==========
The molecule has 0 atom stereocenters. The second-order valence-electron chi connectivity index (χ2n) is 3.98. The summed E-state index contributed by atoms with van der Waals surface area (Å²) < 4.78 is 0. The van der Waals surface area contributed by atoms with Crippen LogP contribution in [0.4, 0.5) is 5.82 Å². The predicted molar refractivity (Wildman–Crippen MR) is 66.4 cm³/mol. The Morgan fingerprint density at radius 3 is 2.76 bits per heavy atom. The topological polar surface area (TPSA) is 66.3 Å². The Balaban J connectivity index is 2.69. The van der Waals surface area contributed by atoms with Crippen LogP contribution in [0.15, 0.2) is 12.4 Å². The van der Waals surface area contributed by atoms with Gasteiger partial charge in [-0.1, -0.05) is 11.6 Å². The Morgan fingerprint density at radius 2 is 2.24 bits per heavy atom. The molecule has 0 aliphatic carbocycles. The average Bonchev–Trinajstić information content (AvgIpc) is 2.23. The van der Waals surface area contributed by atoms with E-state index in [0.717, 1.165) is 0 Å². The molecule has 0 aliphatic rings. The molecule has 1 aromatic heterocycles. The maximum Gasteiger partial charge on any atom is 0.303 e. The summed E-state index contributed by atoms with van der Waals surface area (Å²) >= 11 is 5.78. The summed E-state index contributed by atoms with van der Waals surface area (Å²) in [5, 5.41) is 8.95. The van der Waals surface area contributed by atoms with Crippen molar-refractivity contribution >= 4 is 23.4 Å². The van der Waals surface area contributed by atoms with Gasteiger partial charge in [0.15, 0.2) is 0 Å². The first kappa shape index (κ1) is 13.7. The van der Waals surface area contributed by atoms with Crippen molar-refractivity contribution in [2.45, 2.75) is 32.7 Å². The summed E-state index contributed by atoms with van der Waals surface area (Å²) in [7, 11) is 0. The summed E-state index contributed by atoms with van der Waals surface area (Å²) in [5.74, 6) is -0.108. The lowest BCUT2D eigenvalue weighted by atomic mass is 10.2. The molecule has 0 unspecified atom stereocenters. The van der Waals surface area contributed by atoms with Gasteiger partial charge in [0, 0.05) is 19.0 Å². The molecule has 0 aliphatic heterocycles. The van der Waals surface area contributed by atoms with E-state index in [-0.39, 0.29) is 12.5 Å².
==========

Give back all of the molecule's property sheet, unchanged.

The molecule has 0 atom stereocenters. The second-order valence-electron chi connectivity index (χ2n) is 3.98. The summed E-state index contributed by atoms with van der Waals surface area (Å²) < 4.78 is 0. The van der Waals surface area contributed by atoms with Crippen LogP contribution in [0.4, 0.5) is 5.82 Å². The predicted molar refractivity (Wildman–Crippen MR) is 66.4 cm³/mol. The Morgan fingerprint density at radius 3 is 2.76 bits per heavy atom. The topological polar surface area (TPSA) is 66.3 Å². The Balaban J connectivity index is 2.69. The van der Waals surface area contributed by atoms with Crippen LogP contribution in [0.15, 0.2) is 12.4 Å². The van der Waals surface area contributed by atoms with Gasteiger partial charge in [-0.1, -0.05) is 11.6 Å². The Morgan fingerprint density at radius 2 is 2.24 bits per heavy atom. The molecule has 0 aliphatic carbocycles. The average Bonchev–Trinajstić information content (AvgIpc) is 2.23. The van der Waals surface area contributed by atoms with E-state index in [0.717, 1.165) is 0 Å². The molecule has 0 aliphatic rings. The molecule has 1 aromatic heterocycles. The maximum Gasteiger partial charge on any atom is 0.303 e. The summed E-state index contributed by atoms with van der Waals surface area (Å²) >= 11 is 5.78. The summed E-state index contributed by atoms with van der Waals surface area (Å²) in [5, 5.41) is 8.95. The van der Waals surface area contributed by atoms with Crippen molar-refractivity contribution >= 4 is 23.4 Å². The van der Waals surface area contributed by atoms with Gasteiger partial charge in [0.15, 0.2) is 0 Å². The first kappa shape index (κ1) is 13.7. The van der Waals surface area contributed by atoms with Crippen molar-refractivity contribution in [2.45, 2.75) is 32.7 Å². The summed E-state index contributed by atoms with van der Waals surface area (Å²) in [7, 11) is 0. The summed E-state index contributed by atoms with van der Waals surface area (Å²) in [5.74, 6) is -0.108. The lowest BCUT2D eigenvalue weighted by atomic mass is 10.2. The molecule has 0 unspecified atom stereocenters. The van der Waals surface area contributed by atoms with Gasteiger partial charge in [0, 0.05) is 19.0 Å². The molecule has 0 aliphatic heterocycles. The van der Waals surface area contributed by atoms with E-state index in [-0.39, 0.29) is 12.5 Å².